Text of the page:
« From the body of one guilty deed a thousand ghostly fears and haunting thoughts proceed. » — William Wordsworth
Today’s selection is an early, early favourite of mine. I first encountered it in French, in the pages of Capitaine America no. 8 (Aug. 1971, Les Éditions Héritage); back in those days, Québécois printer-packager Payette & Simms would reprint, in black and white, recent Marvel comics in their ‘Format Double’ package, a terrific deal at 25 cents: you got two issues’ worth, no ads, plus a bonus short story. P&S’ paper stock and printing were better than Marvel’s — but their lettering and translation work generally left much to be desired*.
In this case, despite the allure of the slickly sumptuous Gene Colan / Joe Sinnott artwork, the issue’s out-of-nowhere high point was (you guessed it!) a modest little story plucked from the predawn of the so-called ‘Marvel Age’, Mister Gregory and the Ghost!, from a pre-Thor issue of Journey Into Mystery (no. 75, Dec. 1961). Many may disagree with me on this one, but boy, those post-Kirby issues of Cap’n ‘merica just serve to demonstrate what happens without a perpetual motion plot engine like Jack Kirby to propel and guide the series: when you try to introduce new foils for the hero, you get bonehead non-ideas like biker gangs, a jealous scientist in the body of a gorilla, or in issue 123’s Suprema, the Deadliest of the Species!, a brother-and-sister hypnosis act who drive around a gadget-filled tanker truck that magnifies Suprema’s power by way of a *very* 70’s medallion her brother wears around his neck. Then Cap feels its vibrations (“Ping!”) through his shield, and … oh, I won’t spoil the thing’s idiotic charms any further for you: read it here.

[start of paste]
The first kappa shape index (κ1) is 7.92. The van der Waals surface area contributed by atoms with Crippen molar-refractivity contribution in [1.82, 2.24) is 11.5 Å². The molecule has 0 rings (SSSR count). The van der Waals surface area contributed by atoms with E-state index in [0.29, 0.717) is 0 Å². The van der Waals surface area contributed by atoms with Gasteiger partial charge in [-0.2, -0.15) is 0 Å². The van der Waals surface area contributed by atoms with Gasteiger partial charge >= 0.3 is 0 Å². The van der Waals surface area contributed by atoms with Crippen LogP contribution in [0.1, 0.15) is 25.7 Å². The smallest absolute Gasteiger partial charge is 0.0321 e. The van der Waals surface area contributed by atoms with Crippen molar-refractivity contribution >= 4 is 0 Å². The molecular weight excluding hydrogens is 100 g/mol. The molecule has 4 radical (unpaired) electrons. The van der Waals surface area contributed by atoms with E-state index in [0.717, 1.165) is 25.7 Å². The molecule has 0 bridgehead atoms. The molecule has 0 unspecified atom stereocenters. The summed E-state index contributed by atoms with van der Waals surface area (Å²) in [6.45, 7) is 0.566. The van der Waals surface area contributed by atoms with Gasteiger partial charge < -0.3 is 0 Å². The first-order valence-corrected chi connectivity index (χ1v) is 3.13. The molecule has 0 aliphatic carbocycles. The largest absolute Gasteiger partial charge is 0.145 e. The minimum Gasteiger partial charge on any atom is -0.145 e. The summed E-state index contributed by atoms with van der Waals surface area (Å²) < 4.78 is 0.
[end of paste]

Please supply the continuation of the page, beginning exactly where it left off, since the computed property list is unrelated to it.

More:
Ahem — back to Mister G and his Ghost. It’s not exactly a masterpiece of writing either (Larry Lieber?), but it presents Kirby at his moody, understated best. Upon seeing it in colour, I realised how providential my monochromatic encounter had been. While the story’s been reprinted a few times (in 1966, 1971, and in 2020 in a fancy and pricey hardcover omnibus), the printing’s always been pretty shoddy. As you’ll see.
But… it seems that most, if not all of the original art survives, so we’ll make the most of the situation and mix our sources as needed — hope the effect isn’t too jarring!
*here’s an example of Éditions Héritage’s lovely calligraphy, from this very story: